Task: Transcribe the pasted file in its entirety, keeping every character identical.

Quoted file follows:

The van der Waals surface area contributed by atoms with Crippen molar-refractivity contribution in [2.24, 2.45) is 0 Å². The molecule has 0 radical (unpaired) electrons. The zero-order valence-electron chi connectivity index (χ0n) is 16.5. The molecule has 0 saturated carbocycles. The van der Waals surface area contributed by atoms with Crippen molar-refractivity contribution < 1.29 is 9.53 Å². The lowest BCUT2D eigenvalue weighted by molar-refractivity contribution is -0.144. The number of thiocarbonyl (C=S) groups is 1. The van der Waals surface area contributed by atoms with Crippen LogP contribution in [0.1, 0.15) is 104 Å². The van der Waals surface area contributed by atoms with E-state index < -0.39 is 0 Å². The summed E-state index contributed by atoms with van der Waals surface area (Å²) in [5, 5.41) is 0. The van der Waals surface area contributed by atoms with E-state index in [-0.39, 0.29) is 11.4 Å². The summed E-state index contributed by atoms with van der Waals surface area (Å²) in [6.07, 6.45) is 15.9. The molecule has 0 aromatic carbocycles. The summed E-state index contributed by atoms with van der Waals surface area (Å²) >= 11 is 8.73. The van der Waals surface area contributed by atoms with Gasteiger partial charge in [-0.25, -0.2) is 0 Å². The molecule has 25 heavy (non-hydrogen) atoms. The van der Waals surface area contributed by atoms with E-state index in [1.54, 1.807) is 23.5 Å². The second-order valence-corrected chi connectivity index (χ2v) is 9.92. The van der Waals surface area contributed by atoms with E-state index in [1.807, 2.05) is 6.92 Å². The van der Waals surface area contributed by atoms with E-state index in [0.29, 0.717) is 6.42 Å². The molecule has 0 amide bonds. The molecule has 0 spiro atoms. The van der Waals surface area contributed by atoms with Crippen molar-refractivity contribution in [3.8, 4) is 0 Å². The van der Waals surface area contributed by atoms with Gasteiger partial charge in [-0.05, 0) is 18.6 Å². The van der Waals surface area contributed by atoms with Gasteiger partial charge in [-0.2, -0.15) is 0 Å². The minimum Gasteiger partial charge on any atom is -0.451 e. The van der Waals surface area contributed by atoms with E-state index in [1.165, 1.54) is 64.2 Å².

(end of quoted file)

The van der Waals surface area contributed by atoms with Crippen molar-refractivity contribution in [2.24, 2.45) is 0 Å². The molecule has 0 radical (unpaired) electrons. The zero-order valence-electron chi connectivity index (χ0n) is 16.5. The molecule has 0 saturated carbocycles. The van der Waals surface area contributed by atoms with Crippen molar-refractivity contribution < 1.29 is 9.53 Å². The lowest BCUT2D eigenvalue weighted by molar-refractivity contribution is -0.144. The number of thiocarbonyl (C=S) groups is 1. The van der Waals surface area contributed by atoms with Crippen LogP contribution in [0.1, 0.15) is 104 Å². The van der Waals surface area contributed by atoms with E-state index < -0.39 is 0 Å². The summed E-state index contributed by atoms with van der Waals surface area (Å²) in [5, 5.41) is 0. The van der Waals surface area contributed by atoms with E-state index in [-0.39, 0.29) is 11.4 Å². The summed E-state index contributed by atoms with van der Waals surface area (Å²) in [6.07, 6.45) is 15.9. The molecule has 0 aromatic carbocycles. The summed E-state index contributed by atoms with van der Waals surface area (Å²) >= 11 is 8.73. The van der Waals surface area contributed by atoms with Gasteiger partial charge in [-0.25, -0.2) is 0 Å². The molecule has 25 heavy (non-hydrogen) atoms. The van der Waals surface area contributed by atoms with E-state index in [1.54, 1.807) is 23.5 Å². The second-order valence-corrected chi connectivity index (χ2v) is 9.92. The van der Waals surface area contributed by atoms with E-state index in [1.807, 2.05) is 6.92 Å². The van der Waals surface area contributed by atoms with E-state index in [0.29, 0.717) is 6.42 Å². The molecule has 0 amide bonds. The molecule has 0 spiro atoms. The van der Waals surface area contributed by atoms with Crippen molar-refractivity contribution in [3.8, 4) is 0 Å². The van der Waals surface area contributed by atoms with Gasteiger partial charge in [-0.05, 0) is 18.6 Å². The van der Waals surface area contributed by atoms with Gasteiger partial charge in [-0.2, -0.15) is 0 Å². The minimum Gasteiger partial charge on any atom is -0.451 e. The van der Waals surface area contributed by atoms with E-state index in [1.165, 1.54) is 64.2 Å².